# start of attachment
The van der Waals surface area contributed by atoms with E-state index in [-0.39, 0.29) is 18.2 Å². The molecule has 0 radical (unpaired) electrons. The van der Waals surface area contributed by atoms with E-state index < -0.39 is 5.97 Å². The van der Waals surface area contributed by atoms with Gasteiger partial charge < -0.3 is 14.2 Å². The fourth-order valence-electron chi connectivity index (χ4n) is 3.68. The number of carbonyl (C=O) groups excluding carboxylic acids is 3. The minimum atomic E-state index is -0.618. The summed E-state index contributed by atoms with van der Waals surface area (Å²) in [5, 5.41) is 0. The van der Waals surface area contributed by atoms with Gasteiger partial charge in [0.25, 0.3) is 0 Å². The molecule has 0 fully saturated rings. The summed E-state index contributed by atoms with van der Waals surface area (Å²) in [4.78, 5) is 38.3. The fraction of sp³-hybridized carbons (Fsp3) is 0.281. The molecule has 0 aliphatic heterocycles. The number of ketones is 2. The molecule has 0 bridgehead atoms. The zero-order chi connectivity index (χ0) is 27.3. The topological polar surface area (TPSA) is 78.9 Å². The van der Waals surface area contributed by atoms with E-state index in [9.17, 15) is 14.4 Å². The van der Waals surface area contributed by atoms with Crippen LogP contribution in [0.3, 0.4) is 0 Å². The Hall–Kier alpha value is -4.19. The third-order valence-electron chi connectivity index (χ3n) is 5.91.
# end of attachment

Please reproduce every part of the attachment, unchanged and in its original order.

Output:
The van der Waals surface area contributed by atoms with E-state index in [-0.39, 0.29) is 18.2 Å². The molecule has 0 radical (unpaired) electrons. The van der Waals surface area contributed by atoms with E-state index < -0.39 is 5.97 Å². The van der Waals surface area contributed by atoms with Gasteiger partial charge < -0.3 is 14.2 Å². The fourth-order valence-electron chi connectivity index (χ4n) is 3.68. The number of carbonyl (C=O) groups excluding carboxylic acids is 3. The minimum atomic E-state index is -0.618. The summed E-state index contributed by atoms with van der Waals surface area (Å²) in [5, 5.41) is 0. The van der Waals surface area contributed by atoms with Gasteiger partial charge in [0.25, 0.3) is 0 Å². The molecule has 0 fully saturated rings. The summed E-state index contributed by atoms with van der Waals surface area (Å²) in [4.78, 5) is 38.3. The fraction of sp³-hybridized carbons (Fsp3) is 0.281. The molecule has 0 aliphatic heterocycles. The number of ketones is 2. The molecule has 0 bridgehead atoms. The zero-order chi connectivity index (χ0) is 27.3. The topological polar surface area (TPSA) is 78.9 Å². The van der Waals surface area contributed by atoms with E-state index in [9.17, 15) is 14.4 Å². The van der Waals surface area contributed by atoms with Crippen LogP contribution in [0.3, 0.4) is 0 Å². The Hall–Kier alpha value is -4.19. The third-order valence-electron chi connectivity index (χ3n) is 5.91.